Document Book presented by the defence. Therefore we had no
need to present it again. But if the defence Counsel Thoma
refuses to present it, then we shall do it.

THE PRESIDENT: You are wrong in assuming this. You see,
documents don't go into evidence unless they are offered in
evidence. The fact that they are in the books doesn't mean
that they are in evidence; therefore, if you want to offer
it in evidence, you must do so.

GENERAL RAGINSKY: Yes, Mr. President, we are going to offer
it in evidence now.

THE PRESIDENT: Very well; you will give it a USSR number.

GENERAL RAGINSKY: Yes, we are going to give it a USSR
Exhibit number, and, with your permission, will offer it in
evidence to-morrow.



THE PRESIDENT: Now, we will proceed to deal with the
supplementary applications. The witness can retire.

SIR DAVID MAXWELL FYFE: If your Lordship pleases, the first
application is that of Dr. Seidl's with regard to two
witnesses; first of all witness Hilger, who was previously
granted as a witness for the defendant von Ribbentrop but
withdrawn by Counsel on 2 April. I believe that the witness
is in the United States and that there is a report that he
is too ill to travel. But apart from that, my Lord, the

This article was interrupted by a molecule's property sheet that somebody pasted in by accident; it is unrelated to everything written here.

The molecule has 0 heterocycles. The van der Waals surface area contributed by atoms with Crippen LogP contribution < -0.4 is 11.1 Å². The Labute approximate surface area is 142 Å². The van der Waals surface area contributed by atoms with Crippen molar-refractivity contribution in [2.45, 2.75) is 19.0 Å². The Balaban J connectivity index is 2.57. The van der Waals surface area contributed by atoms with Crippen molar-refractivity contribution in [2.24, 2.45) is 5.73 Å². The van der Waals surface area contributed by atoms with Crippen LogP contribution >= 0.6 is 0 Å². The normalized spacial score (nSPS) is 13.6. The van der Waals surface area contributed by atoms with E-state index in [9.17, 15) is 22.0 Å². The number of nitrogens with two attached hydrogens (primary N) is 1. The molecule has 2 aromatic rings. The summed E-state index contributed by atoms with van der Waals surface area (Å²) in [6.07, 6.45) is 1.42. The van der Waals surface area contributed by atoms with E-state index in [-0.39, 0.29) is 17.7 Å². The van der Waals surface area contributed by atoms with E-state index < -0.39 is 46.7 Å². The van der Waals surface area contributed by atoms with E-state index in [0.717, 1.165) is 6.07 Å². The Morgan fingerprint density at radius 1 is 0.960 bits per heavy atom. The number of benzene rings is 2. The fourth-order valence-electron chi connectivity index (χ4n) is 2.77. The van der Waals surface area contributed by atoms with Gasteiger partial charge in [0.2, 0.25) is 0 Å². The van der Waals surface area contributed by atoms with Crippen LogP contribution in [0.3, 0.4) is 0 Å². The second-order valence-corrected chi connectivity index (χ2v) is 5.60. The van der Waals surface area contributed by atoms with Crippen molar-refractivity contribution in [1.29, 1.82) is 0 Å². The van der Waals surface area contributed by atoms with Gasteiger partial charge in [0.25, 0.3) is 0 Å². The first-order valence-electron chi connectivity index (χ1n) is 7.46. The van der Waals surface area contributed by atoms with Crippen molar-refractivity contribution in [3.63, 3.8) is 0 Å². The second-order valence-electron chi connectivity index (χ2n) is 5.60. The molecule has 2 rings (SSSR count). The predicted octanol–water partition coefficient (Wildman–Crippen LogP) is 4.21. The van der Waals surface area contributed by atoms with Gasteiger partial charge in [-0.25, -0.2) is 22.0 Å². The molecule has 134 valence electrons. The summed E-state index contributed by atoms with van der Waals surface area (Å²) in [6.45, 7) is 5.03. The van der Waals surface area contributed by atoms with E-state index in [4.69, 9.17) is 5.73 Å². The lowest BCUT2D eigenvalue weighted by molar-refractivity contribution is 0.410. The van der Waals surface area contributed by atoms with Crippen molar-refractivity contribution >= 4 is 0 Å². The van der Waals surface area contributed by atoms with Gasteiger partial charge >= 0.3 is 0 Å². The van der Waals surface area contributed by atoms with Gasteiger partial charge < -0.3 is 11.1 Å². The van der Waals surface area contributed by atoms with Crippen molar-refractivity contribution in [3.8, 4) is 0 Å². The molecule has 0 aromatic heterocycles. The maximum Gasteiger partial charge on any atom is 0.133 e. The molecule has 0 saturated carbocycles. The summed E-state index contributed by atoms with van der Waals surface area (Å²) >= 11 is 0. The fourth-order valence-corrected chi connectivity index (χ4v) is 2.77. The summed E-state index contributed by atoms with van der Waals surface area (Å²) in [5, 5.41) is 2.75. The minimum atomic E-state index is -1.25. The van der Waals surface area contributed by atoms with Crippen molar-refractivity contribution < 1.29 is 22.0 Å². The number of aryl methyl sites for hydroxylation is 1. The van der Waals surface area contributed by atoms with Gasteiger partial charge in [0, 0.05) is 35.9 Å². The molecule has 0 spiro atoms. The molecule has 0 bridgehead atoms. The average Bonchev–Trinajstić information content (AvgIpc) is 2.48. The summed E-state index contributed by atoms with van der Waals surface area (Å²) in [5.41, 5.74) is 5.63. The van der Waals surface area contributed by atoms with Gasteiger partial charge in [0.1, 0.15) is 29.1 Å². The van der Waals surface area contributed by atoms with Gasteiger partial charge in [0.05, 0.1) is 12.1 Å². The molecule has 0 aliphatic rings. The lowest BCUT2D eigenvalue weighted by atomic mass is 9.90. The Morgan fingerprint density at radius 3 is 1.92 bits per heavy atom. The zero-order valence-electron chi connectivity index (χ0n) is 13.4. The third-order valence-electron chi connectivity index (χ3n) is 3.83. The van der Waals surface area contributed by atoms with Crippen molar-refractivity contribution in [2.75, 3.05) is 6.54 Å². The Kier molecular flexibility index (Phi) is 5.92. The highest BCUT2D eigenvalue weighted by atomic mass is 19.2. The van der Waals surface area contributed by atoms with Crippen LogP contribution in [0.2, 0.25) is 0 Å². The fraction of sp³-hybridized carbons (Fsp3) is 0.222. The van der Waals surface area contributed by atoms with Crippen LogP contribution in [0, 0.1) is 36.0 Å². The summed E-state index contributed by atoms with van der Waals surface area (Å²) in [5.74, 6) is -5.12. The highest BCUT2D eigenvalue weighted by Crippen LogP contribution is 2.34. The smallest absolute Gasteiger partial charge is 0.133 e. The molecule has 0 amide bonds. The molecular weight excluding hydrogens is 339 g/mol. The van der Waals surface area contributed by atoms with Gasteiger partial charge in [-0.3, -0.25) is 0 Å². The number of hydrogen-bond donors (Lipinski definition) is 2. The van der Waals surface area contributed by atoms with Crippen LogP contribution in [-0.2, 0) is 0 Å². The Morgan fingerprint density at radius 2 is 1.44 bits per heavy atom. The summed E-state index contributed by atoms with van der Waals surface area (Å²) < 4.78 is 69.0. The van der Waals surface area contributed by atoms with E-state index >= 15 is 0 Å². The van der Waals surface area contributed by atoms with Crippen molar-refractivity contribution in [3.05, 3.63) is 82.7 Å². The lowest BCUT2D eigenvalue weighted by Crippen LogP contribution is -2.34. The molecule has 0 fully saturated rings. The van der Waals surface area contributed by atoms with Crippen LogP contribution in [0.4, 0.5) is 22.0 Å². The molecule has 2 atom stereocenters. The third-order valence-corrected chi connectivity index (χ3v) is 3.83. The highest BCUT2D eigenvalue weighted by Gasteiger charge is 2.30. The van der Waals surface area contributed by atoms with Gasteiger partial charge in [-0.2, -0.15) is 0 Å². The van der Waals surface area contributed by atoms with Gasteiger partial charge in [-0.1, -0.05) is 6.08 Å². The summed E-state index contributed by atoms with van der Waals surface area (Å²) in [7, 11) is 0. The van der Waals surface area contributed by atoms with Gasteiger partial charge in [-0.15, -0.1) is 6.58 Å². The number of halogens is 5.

purpose of the witness is to give evidence as to the
discussions and treaty negotiations which took place in the
Kremlin at Moscow before the German-Soviet agreement of 23
August, 1939, and the allegation states the conclusion of
the alleged secret agreement dealt with in the affidavit of
the witness Gauss.

My Lord, the other application is for a witness von
Weizsaker, who is going to deal with the same point.

The prosecution, of course, loyally accepts the decision of
the Tribunal on the admissibility of Gauss' affidavit, but I
respectfully submit that that does not affect this point.
What is desired is to call witnesses as to the course of the
negotiations before these treaties, before an agreement was
arrived at in respect to these treaties, and that is a point
which we have had several times and, of course, while all
circumstances have a slight difference, the Tribunal have,
as far as I know, ruled universally up to now that they will
not go into antecedent negotiations which have resulted in

There is also the position that, of course, Dr. Seidl put in
the Gauss affidavit and he has had his opportunity to